I have just finished reading what is, perhaps, one of the greatest 20th century novels in the English language. The author, Ford Madox Ford, is certainly not unknown, particularly as Parade’s End came out as a successful BBC miniseries in 2012, with the protagonist played by Benedict Cumberbatch. However Ford Madox Ford is certainly not a household name and even literature majors are unlikely to have come across his name, causing a documentary on him to be titled “Who on Earth was Ford Madox Ford?” Ford pioneered the modernist novel by applying the artistic style of Impressionism to literature and helped a generation of writers including Graham Greene, Ernest Hemingway and Joseph Conrad, but died in 1939 resenting the fact that his name would not be included with the ‘greats’.
While most people will identify with the love triangle in Parade’s End between Christopher Tietjens’ estranged wife Sylvia and his mistress, Valentine Wannop, I want to focus on the character of Christopher Tietjens, and the actions he takes in the face of a world always on the brink of absurdity, where people behave irrationally and cover it up as the ‘proper’ way to behave. Parade’s End glances back from the 1920’s over the years surrounding the First World War, a crumbling world where politics is inexorably overwhelming civil society, dragging it into a war that would send eight million innocents to their deaths. Ford pillories the elites for exercising their power through lies and fear, causing people’s lives to be filled with needless anxiety and tragedy.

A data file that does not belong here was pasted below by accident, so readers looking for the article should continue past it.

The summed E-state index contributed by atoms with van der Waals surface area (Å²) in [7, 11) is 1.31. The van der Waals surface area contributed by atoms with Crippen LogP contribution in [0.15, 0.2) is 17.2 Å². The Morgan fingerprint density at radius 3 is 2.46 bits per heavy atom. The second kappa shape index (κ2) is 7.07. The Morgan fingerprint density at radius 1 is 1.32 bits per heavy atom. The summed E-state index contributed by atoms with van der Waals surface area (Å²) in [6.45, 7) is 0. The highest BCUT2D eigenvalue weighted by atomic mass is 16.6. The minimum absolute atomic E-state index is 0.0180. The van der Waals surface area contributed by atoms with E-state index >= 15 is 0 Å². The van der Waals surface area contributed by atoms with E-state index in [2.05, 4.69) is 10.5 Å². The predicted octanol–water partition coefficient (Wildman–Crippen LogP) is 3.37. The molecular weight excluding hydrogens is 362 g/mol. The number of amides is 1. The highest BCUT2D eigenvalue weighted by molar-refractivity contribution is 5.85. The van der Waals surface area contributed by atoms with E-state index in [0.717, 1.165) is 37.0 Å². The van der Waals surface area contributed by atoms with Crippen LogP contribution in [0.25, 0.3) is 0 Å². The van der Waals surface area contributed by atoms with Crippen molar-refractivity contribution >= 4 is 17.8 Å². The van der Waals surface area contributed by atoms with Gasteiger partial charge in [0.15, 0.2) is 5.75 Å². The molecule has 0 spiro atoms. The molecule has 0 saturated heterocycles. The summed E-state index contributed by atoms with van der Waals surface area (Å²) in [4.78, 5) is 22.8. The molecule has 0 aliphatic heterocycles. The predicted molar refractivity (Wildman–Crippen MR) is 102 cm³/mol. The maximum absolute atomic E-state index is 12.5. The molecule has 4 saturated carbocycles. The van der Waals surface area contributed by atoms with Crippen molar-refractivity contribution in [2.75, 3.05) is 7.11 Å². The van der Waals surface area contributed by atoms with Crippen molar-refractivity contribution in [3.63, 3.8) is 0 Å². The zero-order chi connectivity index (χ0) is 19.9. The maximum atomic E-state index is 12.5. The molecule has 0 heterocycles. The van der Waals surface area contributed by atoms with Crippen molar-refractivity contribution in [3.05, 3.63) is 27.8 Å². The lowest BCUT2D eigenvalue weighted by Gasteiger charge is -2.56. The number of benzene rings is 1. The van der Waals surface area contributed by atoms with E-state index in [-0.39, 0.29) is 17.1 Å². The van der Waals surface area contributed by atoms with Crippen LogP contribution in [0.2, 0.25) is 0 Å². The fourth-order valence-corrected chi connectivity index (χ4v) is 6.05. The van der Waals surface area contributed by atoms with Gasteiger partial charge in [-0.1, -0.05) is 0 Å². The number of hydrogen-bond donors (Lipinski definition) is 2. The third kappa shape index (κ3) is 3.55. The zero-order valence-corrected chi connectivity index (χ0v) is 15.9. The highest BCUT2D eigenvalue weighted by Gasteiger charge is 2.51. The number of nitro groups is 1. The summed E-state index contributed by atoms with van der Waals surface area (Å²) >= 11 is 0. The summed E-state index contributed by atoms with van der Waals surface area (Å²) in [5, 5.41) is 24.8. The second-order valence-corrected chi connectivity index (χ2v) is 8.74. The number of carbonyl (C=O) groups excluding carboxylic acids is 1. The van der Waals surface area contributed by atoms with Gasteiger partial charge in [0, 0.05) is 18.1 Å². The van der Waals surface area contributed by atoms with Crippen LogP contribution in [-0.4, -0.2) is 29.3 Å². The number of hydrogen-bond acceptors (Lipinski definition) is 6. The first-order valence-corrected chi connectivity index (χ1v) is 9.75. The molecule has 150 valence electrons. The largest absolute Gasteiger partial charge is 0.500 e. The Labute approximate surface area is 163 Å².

Tietjens, whose integrity in fiction is only matched by Jean Valjean in Les Miserables, lives his life as if he walked straight out of the 17th century (shades of Albert Jay Nock) refusing to bend on matters of principal and notably refusing to go along with the lies that the Ministry of Statistics wants him to prepare. Would that Google, Microsoft, Verizon and other blue chip companies, had employees who were willing to stand up, in a similar way, to the bully boys at the NSA.
Of course if you live your life by an outmoded code of behavior, people will take you for a fool and act accordingly. Tietjens is bankrupted, his name disgraced, and his father killed, albeit inadvertently, by his enemies. Although recognized as a genius by his colleagues in the Ministry of Statistics, he decides to enlist to face honest bullets and shells in the trenches, rather than stay at the Ministry dishonestly helping to justify the stupidities of war at the behest of his hypocritical paymasters. Even on the front line he adheres to the principal of what he calls ‘Parade’ – the code of behavior he expects of a man of his standing.
Parade’s End has the scope, drama and social conviction of a 19th century novel, presenting a startling vision of a social and moral order in turmoil, with the war as a symptom of a wider, chronic malaise. Today we are faced with a similar situation in Europe where political and economic ties are dissolving, political hypocrisy is pervasive, and the financial elites are exercising increasing control. The relevance of Parade’s End is that there appear to be very few good men left, but Tietjens is exactly that, a very good man.
“there is no novelist of this century more likely to live than Ford Madox Ford.” Graham Greene